Thursday, June 30, 2016

Introduction: The Prison Chronicles

by G. Jack Urso

The Prison Chronicles primarily reviews a broad range of personal experiences I acquired while working in inmate higher education. The content ranges from news articles and short stories to photos, art, and poetry. It begins with an early encounter with a serial killer before I began working in prisons (Arthur John Shawcross: The Monster on Alexander Street), highlights my contact with several inmates that had an impact on my life, and confronts the many misconceptions regarding the importance of higher education to rehabilitative efforts (The Criminal Underclass and Inmate Higher Education ).

Few issues polarize people so quickly and clearly as our positions on how inmates should be treated. Many of us don’t have to look far beyond our families and friends to see the victims of crimes. Likewise, however, many of us don’t have to look far to find someone we know who has served time in jail. Justice is not always a black and white issue when the law is not fairly applied within our judicial system.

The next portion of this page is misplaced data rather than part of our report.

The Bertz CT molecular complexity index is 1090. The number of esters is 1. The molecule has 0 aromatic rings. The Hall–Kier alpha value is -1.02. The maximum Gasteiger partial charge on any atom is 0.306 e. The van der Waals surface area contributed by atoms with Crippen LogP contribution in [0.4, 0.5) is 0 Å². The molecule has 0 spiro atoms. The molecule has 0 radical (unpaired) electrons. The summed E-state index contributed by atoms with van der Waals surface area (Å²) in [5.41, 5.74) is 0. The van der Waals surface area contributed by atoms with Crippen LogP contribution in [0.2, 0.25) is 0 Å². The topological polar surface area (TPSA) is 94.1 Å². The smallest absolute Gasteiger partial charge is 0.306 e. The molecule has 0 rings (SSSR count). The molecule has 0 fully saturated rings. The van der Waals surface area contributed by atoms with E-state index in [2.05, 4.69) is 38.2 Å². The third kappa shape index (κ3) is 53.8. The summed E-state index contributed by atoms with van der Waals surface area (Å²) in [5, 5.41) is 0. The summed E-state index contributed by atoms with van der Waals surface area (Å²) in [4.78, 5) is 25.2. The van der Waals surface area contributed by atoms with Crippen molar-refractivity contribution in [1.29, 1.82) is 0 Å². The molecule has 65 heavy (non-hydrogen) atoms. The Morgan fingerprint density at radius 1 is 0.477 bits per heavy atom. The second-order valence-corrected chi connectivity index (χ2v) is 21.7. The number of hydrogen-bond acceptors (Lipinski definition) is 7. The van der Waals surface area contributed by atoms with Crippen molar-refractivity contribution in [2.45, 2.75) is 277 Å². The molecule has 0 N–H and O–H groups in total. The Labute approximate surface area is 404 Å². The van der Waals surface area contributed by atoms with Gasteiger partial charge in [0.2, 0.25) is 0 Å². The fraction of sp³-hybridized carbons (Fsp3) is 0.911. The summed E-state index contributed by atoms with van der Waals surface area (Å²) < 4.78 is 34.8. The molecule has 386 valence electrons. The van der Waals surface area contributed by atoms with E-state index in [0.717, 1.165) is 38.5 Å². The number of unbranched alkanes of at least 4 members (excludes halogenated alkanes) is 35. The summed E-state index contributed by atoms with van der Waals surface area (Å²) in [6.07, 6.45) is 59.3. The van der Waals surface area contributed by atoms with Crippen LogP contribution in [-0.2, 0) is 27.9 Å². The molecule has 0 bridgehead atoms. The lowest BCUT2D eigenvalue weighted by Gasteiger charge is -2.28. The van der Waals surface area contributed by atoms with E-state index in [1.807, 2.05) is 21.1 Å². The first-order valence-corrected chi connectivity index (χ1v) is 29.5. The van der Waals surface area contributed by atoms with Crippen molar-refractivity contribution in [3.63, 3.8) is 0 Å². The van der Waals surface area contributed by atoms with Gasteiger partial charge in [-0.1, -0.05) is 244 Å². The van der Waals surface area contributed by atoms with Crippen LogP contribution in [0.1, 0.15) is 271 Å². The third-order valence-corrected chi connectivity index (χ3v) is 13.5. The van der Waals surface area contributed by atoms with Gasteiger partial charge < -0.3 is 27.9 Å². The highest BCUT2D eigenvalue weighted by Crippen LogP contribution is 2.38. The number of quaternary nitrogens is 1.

I have worked with murderers, rapists, thieves, abusers, con artists, pimps, prostitutes, baby killers, and gang members; however, I have also worked with mothers and fathers, sons and daughters, brothers and sisters, aunts and uncles, the lost and the found. If all I ever saw was the criminal then I would be denying myself the same measure of humanity I deny them, and I would be a pretty poor teacher. How we treat the least among us reflects how we regard ourselves, our society, and our hopes for the future.

The Prison Chronicles includes: